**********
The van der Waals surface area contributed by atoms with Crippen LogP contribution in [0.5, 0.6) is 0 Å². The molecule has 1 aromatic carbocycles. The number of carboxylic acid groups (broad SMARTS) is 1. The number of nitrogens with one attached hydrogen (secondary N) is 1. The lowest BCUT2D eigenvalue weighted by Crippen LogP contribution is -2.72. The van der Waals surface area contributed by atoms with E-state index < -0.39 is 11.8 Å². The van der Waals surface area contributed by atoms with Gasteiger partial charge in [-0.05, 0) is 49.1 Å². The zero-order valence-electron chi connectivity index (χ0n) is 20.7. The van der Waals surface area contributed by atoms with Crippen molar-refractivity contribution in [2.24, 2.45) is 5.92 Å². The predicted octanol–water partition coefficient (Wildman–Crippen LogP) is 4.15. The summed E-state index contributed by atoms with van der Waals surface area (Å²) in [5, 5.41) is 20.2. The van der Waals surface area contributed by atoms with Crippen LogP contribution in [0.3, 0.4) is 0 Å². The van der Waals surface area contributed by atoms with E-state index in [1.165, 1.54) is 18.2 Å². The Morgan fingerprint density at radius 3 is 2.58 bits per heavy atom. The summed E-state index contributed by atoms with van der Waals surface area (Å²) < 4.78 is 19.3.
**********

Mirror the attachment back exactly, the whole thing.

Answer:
The van der Waals surface area contributed by atoms with Crippen LogP contribution in [0.5, 0.6) is 0 Å². The molecule has 1 aromatic carbocycles. The number of carboxylic acid groups (broad SMARTS) is 1. The number of nitrogens with one attached hydrogen (secondary N) is 1. The lowest BCUT2D eigenvalue weighted by Crippen LogP contribution is -2.72. The van der Waals surface area contributed by atoms with E-state index < -0.39 is 11.8 Å². The van der Waals surface area contributed by atoms with Gasteiger partial charge in [-0.05, 0) is 49.1 Å². The zero-order valence-electron chi connectivity index (χ0n) is 20.7. The van der Waals surface area contributed by atoms with Crippen molar-refractivity contribution in [2.24, 2.45) is 5.92 Å². The predicted octanol–water partition coefficient (Wildman–Crippen LogP) is 4.15. The summed E-state index contributed by atoms with van der Waals surface area (Å²) in [5, 5.41) is 20.2. The van der Waals surface area contributed by atoms with Crippen LogP contribution in [0.3, 0.4) is 0 Å². The van der Waals surface area contributed by atoms with E-state index in [1.165, 1.54) is 18.2 Å². The Morgan fingerprint density at radius 3 is 2.58 bits per heavy atom. The summed E-state index contributed by atoms with van der Waals surface area (Å²) < 4.78 is 19.3.